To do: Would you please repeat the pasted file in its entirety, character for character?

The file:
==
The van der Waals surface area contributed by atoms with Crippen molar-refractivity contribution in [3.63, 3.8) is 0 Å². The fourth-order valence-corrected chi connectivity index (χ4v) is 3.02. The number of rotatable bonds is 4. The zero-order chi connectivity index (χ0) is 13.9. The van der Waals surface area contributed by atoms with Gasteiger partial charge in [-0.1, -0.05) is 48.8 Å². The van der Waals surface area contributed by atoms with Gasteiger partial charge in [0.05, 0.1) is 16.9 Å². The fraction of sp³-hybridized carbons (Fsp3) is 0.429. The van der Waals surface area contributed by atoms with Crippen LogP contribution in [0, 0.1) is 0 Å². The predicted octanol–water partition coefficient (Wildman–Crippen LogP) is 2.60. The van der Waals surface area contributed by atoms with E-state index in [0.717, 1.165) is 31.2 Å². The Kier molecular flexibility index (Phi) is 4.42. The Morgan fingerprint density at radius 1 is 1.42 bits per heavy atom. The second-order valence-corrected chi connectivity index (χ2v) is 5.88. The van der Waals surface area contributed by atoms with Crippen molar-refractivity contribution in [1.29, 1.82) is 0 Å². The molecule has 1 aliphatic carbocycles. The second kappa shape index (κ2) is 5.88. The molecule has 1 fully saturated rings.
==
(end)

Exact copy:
The van der Waals surface area contributed by atoms with Crippen molar-refractivity contribution in [3.63, 3.8) is 0 Å². The fourth-order valence-corrected chi connectivity index (χ4v) is 3.02. The number of rotatable bonds is 4. The zero-order chi connectivity index (χ0) is 13.9. The van der Waals surface area contributed by atoms with Gasteiger partial charge in [-0.1, -0.05) is 48.8 Å². The van der Waals surface area contributed by atoms with Gasteiger partial charge in [0.05, 0.1) is 16.9 Å². The fraction of sp³-hybridized carbons (Fsp3) is 0.429. The van der Waals surface area contributed by atoms with Crippen LogP contribution in [0, 0.1) is 0 Å². The predicted octanol–water partition coefficient (Wildman–Crippen LogP) is 2.60. The van der Waals surface area contributed by atoms with E-state index in [0.717, 1.165) is 31.2 Å². The Kier molecular flexibility index (Phi) is 4.42. The Morgan fingerprint density at radius 1 is 1.42 bits per heavy atom. The second-order valence-corrected chi connectivity index (χ2v) is 5.88. The van der Waals surface area contributed by atoms with Crippen molar-refractivity contribution in [1.29, 1.82) is 0 Å². The molecule has 1 aliphatic carbocycles. The second kappa shape index (κ2) is 5.88. The molecule has 1 fully saturated rings.